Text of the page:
The battle that Zapata faced was different from what he was used to. In open engagements, Zapata, like Villa, relied mostly on swift cavalry charges, which would allow him to close fast with the enemy before the machine guns of the federal troops could mow down his horsemen. At Cuautla however, the soldiers were well fortified beyond barricades and possessed heavy artillery which would make standard cavalry charges ineffective.[1] Additionally, the federales held high positions on top of the town's aqueducts from which they had control of the Western side of town.[1]

On the first day, around 300 of Zapata's soldiers were killed in an attack on the town.[3] On May 14, his troops managed to cut the federal troops off from water supplies.[1] The next day, Zapata launched a general assault and had his troops pour gasoline into the empty aqueducts and set them alight.[1] The fire dislodged the soldiers of the Fifth from their excellent positions, burning many of them alive.[1] An empty railroad car which was turned into a bunker, complete with a machine gun nest was also doused with gasoline and set alight burning to death all the federal soldiers inside.[2] Most of the fighting was hand to hand, with machetes and bayonets, and soldiers and rebels often fired at each other at point blank range.[2] No prisoners were taken by either side.[2] In the end, that day's assault was repulsed.[1]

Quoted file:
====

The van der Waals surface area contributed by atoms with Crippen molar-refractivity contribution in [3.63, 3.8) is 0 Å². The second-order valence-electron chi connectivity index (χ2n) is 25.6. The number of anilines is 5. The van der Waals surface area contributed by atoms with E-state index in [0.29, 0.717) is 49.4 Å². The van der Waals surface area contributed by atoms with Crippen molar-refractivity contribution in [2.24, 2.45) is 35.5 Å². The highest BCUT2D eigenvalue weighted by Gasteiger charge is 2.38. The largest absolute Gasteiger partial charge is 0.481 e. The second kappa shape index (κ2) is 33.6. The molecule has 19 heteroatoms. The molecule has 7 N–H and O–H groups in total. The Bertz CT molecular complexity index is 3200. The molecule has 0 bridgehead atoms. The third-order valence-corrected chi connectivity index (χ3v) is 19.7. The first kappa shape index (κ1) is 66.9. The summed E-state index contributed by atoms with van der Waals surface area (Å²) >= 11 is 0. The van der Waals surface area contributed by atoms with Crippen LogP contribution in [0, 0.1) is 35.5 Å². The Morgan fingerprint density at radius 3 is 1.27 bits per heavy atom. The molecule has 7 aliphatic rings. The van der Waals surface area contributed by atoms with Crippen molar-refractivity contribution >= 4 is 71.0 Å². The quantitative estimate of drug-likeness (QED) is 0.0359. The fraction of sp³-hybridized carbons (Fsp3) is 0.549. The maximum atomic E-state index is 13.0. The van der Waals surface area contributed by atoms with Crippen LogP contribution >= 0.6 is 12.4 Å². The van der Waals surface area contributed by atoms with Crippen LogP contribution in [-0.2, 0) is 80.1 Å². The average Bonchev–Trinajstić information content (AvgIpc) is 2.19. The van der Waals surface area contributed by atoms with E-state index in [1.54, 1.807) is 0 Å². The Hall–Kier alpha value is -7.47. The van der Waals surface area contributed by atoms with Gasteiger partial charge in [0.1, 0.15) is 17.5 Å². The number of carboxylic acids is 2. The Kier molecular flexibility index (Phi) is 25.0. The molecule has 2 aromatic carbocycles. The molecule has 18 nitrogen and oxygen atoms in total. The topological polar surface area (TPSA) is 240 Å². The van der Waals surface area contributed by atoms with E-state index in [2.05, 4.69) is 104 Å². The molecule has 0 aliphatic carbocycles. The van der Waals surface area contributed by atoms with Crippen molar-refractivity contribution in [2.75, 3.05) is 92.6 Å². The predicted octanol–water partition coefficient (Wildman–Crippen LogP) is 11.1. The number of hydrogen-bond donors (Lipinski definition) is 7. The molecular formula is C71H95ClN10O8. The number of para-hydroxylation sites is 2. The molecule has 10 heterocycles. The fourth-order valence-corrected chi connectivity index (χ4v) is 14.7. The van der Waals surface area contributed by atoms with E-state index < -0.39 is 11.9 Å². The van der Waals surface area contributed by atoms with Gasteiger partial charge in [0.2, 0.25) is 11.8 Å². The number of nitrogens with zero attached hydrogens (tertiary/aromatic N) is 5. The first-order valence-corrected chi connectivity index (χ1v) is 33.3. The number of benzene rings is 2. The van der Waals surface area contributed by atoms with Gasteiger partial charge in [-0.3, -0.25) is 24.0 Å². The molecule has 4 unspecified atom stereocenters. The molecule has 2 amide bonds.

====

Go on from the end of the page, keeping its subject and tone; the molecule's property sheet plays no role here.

As the battle dragged on, General Victoriano Huerta arrived in nearby Cuernavaca, capital of Morelos, with 600 soldiers with the hope of coming in aid of the besieged federal garrison. However, Huerta realized that if he left the capital unattended, a rebellion could potentially break out in his rear and he decided to leave the Golden Fifth to their fate.[2]

The federal troops began running out of ammunition and the exhausted remains of the Golden Fifth regiment decided to pull out of town on May 19, and Zapata's troops occupied the town.[2]

Aftermath

Porfirio Díaz himself later stated that it was the fall of Cuautla to Zapata which convinced him to come to peace with Madero.[2] On May 21, 1911 he signed the Treaty of Ciudad Juárez, two days after the capture of the town.[2]

After the resignation of Díaz, the Zapatista rebellion in Morelos continued. Zapata refused to recognize the interim president Francisco León de la Barra and over the rest of 1911 came to trust Madero less and less. In November 1911 he issued his famous Plan of Ayala in which he denounced Madero.[4][5]

References

  1. ^ a b c d e f g h i j k Brunk, Samuel (1995), Emiliano Zapata: revolution & betrayal in Mexico, Albuquerque: University of New Mexico Press, p. 37,  .
  2. ^ a b c d e f g h i j k l m n o McLynn, Frank (2002), Villa and Zapata: A History of the Mexican Revolution, Carroll & Graf, pp. 92–95,  .
  3. ^ a b "Timeline of the Mexican Revolution", EmersonKent.com .
  4. ^ Joseph, Gilbert Michael; Henderson, Timothy J. (2002), The Mexico reader: history, culture, politics The Latin America readers, Durham: Duke University Press, pp. 339–341,  .
  5. ^ Krauze, Enrique (1998), Mexico: biography of power: a history of modern Mexico, 1810-1996, New York: HarperCollins, pp. 283–285,  .